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From Roy T. Fielding <field...@gbiv.com>
Subject Re: mod_mbox development plan
Date Sun, 03 Jul 2005 04:46:16 GMT
On Jul 2, 2005, at 7:46 PM, Maxime Petazzoni wrote:

> The main goal of my SoC project is to enhance mod_mbox's interface by
> using newer web development techniques and/or technologies, while
> avoiding any noticeable slowdowns.

That's good, but keep in mind the general design principle to
avoid doing things on the server that could be done on the client.

> The first thing that has to be done is, of course, get rid of the hard
> coded HTML and switch to something more flexible. Two main solutions
> are available :
>
>  - a template system such as ClearSilver
>  - XML + XSLT

I guess I am having a hard time bridging that leap from goal
to a fairly specific solution.  What are the real advantages of
being flexible on the server?  I mean, as opposed to simply using
a fixed data format with XHTML and class names?

> Since I already have a good knowledge of XML and XSLT, I chose these
> technologies for mod_mbox's output. Making the necessary changes to
> mod_mbox was a good introduction to it's source code, and I already
> sent the resulting patch (also featuring email obfuscation).
>
> The DTD is not yet written for mod_mbox's XML output format because
> what has currently been done may need changes (I'm far from being an
> expert in XML data semantics).

Don't bother with the DTD -- just be sure it is well-formed.

> XML output brings about another question : where should the XSL
> transformation be done ? Two solutions are available :
>
>  - server side processing with mod_transform. No slowdown thanks to
> the XSLT caching feature. This solution has two main drawbacks :
>
>    * The client receives HTML code instead of XML, which will make
> additional features such as dynamic interface (with AJAX) difficult or
> impossible to implement (since we don't know what the DOM tree will
> look like after the XSL transformation, we can't implement DOM dynamic
> updates)
>
>    * mod_transform is not part of the HTTPd project yet. It needs to
> be compiled, installed and setup separately. Using server side
> processing would bring a dependency to an "unofficial" 3rd party
> module.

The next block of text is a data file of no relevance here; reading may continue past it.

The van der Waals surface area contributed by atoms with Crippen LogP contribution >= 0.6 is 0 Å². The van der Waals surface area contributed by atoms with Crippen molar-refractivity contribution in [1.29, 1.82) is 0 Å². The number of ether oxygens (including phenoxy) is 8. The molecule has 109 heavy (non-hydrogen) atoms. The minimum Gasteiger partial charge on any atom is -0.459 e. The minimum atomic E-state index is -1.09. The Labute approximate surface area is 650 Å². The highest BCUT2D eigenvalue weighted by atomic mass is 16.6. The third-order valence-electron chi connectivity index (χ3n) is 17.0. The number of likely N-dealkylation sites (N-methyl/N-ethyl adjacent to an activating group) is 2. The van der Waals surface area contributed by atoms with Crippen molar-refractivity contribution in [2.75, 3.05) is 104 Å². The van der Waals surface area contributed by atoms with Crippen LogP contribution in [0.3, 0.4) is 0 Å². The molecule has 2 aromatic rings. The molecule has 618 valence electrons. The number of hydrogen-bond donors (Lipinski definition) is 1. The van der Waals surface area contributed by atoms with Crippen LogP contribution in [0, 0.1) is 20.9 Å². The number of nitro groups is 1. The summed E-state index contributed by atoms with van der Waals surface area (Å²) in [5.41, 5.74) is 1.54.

Also, "no slowdown due to caching" is only applicable for request
patterns that involve frequent duplication of a small set.  It doesn't
work that way when the archive contains several million messages,
since the cache hit rate will be too low to compensate for the
transform cost.

>  - client side processing : just give the XML output and the XSLT to
> the client's browser, and let it manage the transformation itself. On
> the one hand, this solution allows nice (and wanted) features that
> AJAX could provide ; on the other hand, it requires an XSLT capable
> browser (Gecko-based).

This is not a problem with XHTML.

> In the light of the above, I personally prefer the client-side
> processing solution. Anyway, I've tested and now know how to set up
> both of these solutions.

+1 to client-side.

> The XML output is a good start, but it's not enough to make mod_mbox's
> interface good enough : we need more interactivity, especially when
> browsing mail threads. The AJAX (Asynchronous Javascript and XML)
> development technique is an interesting solution to this need. By
> providing a quick, neat and dynamic interface, it can make the archive
> browsing more user-friendly.
>
> I'm currently making some AJAX experiments (I've never used it before,
> but I'm here to learn :) in order to figure out what it can do for
> mod_mbox and how. I'm working on an interface mockup that I'll soon
> submit for review, too.

That sounds like a good plan to me.

....Roy


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